Why Paso Verde is the most important green building development in Philadelphia
On a recent afternoon, Latifa Patton prepares three giant aluminum baking pans full of aromatic macaroni and cheese with vegetables. The kitchen of her three-bedroom townhouse in the mixed-income Paseo Verde development in North Philadelphia is lined with succulents. The living room is an oasis of potted palms, orchids and colorful cushions.
Patton says people ask how she can afford to outfit her home this way. She makes $7.50 an hour at a work-study job; and with the help of student loans, she supports her nine-year-old daughter and two-year-old son while earning a degree in social work at Community College of Philadelphia. “I go to thrift stores. I’m creative,” she says. “I love my house. It’s why I have to make it comfortable.”
Before she was accepted as one of Paseo Verde’s first tenants for its subsidized apartments, Patton and her children were homeless and had been living in a shelter for a year. Now, she pays just $302 a month in rent at Paseo Verde.
The Paseo Verde development, which cost $48 million and was finished in December of 2013, combines environmental sensibilities with the principals of sustainable community development. The mixed-income, mixed-use project includes 120 affordable and market-rate apartments. The block-long building is also what developers refer to as mixed-use. In addition to the residential units, there are businesses facing the street on the ground floor.
The project is also certified LEED Platinum, the highest rating given out for sustainable design by the U.S. Green Building Council, under the Neighborhood Development (LEED ND) system, a designation for large-scaled mixed-use projects by a single developer. This standard encourages the implementation of design principles that aim to reduce water, energy and car use in a neighborhood, rather than in a single building.
The driving force behind the project has its offices in Paseo Verde’s south side. Asociación Puertorriqueños en Marcha (APM), a Latino-based health, human services, community and economic development nonprofit organization, was founded by a group of Puerto Rican veterans returning from the Vietnam War in 1970 who wanted to provide services for their community in Philadelphia.
When Nilda Ruiz, now the organization’s president and CEO, was young, her mother wouldn’t allow her to go to the lower east section of North Philadelphia alone. This area was, like its neighbors, devastated by the gradual drain of manufacturing jobs.
“It had a lot of drugs, a lot of crime,” says Ruiz, who grew up mostly in nearby Hunting Park. “[It had] abandoned lots. It wasn’t a safe place for kids to walk around.”
She says these early impressions give her a greater appreciation for the changes in the intervening years.
APM became involved in housing in 1989, beginning with 24 affordable rental units in North Philadelphia. Rose Gray, who started working at APM as Director of Housing, led the first housing project, The city, she says, had demolished many homes in an effort at urban renewal: “More houses were being taken down.” The houses that remained were dilapidated, but because the homes were inexpensive, many people with limited means moved there, including a number of Puerto Ricans.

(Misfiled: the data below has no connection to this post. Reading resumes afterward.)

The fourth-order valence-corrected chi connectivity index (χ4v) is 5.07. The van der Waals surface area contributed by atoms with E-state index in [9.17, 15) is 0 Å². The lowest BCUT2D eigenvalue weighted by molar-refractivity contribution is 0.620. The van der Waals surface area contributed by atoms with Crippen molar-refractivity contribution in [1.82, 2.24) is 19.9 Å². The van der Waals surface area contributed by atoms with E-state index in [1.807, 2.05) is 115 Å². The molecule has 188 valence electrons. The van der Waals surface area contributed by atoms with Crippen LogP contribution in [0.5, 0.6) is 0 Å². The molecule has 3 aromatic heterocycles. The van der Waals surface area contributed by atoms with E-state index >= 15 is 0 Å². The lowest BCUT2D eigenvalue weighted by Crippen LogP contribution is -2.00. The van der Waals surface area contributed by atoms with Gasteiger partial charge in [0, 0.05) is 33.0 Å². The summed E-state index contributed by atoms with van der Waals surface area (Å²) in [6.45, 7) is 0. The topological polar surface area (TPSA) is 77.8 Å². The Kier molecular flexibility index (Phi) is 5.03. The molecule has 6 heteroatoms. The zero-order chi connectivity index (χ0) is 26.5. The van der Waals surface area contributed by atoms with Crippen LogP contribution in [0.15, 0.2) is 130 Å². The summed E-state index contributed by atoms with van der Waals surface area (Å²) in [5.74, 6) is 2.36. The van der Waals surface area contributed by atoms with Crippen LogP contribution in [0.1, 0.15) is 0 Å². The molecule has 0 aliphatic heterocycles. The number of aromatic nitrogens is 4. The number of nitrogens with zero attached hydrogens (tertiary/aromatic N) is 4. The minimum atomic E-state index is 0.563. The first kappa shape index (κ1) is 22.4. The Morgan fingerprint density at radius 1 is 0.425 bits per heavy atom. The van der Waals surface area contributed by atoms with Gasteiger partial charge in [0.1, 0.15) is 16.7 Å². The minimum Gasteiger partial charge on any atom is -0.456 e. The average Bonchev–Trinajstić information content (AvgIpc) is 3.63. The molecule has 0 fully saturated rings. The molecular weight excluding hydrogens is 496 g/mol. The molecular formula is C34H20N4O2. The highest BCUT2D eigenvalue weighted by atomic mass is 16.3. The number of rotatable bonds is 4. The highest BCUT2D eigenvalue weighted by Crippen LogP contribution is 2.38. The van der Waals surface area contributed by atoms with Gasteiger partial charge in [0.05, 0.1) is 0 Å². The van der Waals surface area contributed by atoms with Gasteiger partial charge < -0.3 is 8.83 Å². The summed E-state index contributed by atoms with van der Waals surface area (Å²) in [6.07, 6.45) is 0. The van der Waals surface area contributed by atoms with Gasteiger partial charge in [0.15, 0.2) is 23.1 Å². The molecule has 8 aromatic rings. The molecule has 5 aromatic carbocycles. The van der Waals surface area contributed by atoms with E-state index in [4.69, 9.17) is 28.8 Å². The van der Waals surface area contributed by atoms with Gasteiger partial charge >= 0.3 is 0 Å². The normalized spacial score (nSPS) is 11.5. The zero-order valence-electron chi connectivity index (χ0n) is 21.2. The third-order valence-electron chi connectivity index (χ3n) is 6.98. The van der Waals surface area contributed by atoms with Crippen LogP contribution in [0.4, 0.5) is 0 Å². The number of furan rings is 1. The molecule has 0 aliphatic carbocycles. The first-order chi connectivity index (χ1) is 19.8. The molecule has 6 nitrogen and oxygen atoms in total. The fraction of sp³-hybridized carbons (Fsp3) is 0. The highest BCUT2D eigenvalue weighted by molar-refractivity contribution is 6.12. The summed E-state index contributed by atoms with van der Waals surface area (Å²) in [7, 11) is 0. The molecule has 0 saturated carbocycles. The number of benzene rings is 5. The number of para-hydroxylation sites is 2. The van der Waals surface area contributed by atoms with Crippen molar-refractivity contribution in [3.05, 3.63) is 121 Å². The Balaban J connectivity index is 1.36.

APM is interested in what Ruiz calls “holistic” development. That meant recruiting a credit union and a supermarket to the area that specialized in Hispanic food products, but also a turn for APM to designing housing projects with an eye on health and sustainability goals.
In 2011, APM dedicated its first green development, the LEED Gold Sheridan Street Homes, a block of 13 sleek, eco-friendly homes designed by Interface Studio Architects for the Community Design Collaborative’s 2005 Affordable Infill Housing Design Challenge. Shortly afterward, APM attracted an innovative new partner, the Jonathan Rose Companies, as a partner on creating Paseo Verde. The green real estate policy, planning, development, owner’s representative and investment firm, which has multiple offices around the country, completed construction of the 222-unit, mixed-use, mixed-income Via Verde development in the Bronx the same year construction began in Philadelphia.
For Paseo Verde, APM chose to build on an empty lot that Philadelphia Gas Works employees were using for parking right beside SEPTA’s Temple University Regional Rail station. The placement of Paseo Verde in a location that will encourage the use of public transit is one attribute contributing to its LEED rating. Other features that contributed included both the use of a green roof and its lesser-known cousin, a “blue roof.”
Lined with the same rubber material used at the bottom of a swimming pool, the blue roof can hold up to 20,000 gallons of rainwater, which it slowly releases through three drains—an important addition to any building given Philadelphia’s stormwater issues. The water management system is so effective that the city’s water department has waived most of its stormwater utility fees, which building owners pay to cover the costs of managing their runoff. The comprehensive stormwater management plan also includes permeable pavement. Paseo Verde also boasts solar panels; local, recyclable and renewable materials; formaldehyde-free materials to enhance indoor air quality; and low- or no-VOC paints and primers. The project’s envelope, which refers to the walls of the building, and mechanical systems are also energy-efficient. Local firm Wallace Roberts and Todd was responsible for the award-winning design.